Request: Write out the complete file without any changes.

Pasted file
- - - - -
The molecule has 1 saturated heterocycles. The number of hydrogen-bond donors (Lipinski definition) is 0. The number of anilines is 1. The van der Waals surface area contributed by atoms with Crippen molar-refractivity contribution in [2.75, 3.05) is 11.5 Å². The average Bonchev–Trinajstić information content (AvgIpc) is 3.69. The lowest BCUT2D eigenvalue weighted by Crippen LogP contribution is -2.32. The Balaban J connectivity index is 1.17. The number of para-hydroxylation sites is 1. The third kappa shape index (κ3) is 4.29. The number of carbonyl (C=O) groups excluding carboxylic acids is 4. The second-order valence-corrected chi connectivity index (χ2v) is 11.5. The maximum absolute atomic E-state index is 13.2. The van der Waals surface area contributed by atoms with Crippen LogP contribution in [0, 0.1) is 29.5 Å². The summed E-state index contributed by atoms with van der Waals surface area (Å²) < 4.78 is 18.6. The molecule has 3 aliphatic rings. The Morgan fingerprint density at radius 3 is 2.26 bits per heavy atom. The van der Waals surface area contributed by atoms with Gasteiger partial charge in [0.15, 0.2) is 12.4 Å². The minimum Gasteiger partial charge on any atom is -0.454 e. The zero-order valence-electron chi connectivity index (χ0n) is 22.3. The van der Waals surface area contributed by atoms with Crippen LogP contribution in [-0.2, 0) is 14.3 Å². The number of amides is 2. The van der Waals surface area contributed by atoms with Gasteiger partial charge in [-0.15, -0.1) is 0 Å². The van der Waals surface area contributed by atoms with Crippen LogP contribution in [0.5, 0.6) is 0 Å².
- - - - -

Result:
The molecule has 1 saturated heterocycles. The number of hydrogen-bond donors (Lipinski definition) is 0. The number of anilines is 1. The van der Waals surface area contributed by atoms with Crippen molar-refractivity contribution in [2.75, 3.05) is 11.5 Å². The average Bonchev–Trinajstić information content (AvgIpc) is 3.69. The lowest BCUT2D eigenvalue weighted by Crippen LogP contribution is -2.32. The Balaban J connectivity index is 1.17. The number of para-hydroxylation sites is 1. The third kappa shape index (κ3) is 4.29. The number of carbonyl (C=O) groups excluding carboxylic acids is 4. The second-order valence-corrected chi connectivity index (χ2v) is 11.5. The maximum absolute atomic E-state index is 13.2. The van der Waals surface area contributed by atoms with Crippen LogP contribution in [0, 0.1) is 29.5 Å². The summed E-state index contributed by atoms with van der Waals surface area (Å²) < 4.78 is 18.6. The molecule has 3 aliphatic rings. The Morgan fingerprint density at radius 3 is 2.26 bits per heavy atom. The van der Waals surface area contributed by atoms with Gasteiger partial charge in [0.15, 0.2) is 12.4 Å². The minimum Gasteiger partial charge on any atom is -0.454 e. The zero-order valence-electron chi connectivity index (χ0n) is 22.3. The van der Waals surface area contributed by atoms with Crippen LogP contribution in [-0.2, 0) is 14.3 Å². The number of amides is 2. The van der Waals surface area contributed by atoms with Gasteiger partial charge in [-0.15, -0.1) is 0 Å². The van der Waals surface area contributed by atoms with Crippen LogP contribution in [0.5, 0.6) is 0 Å².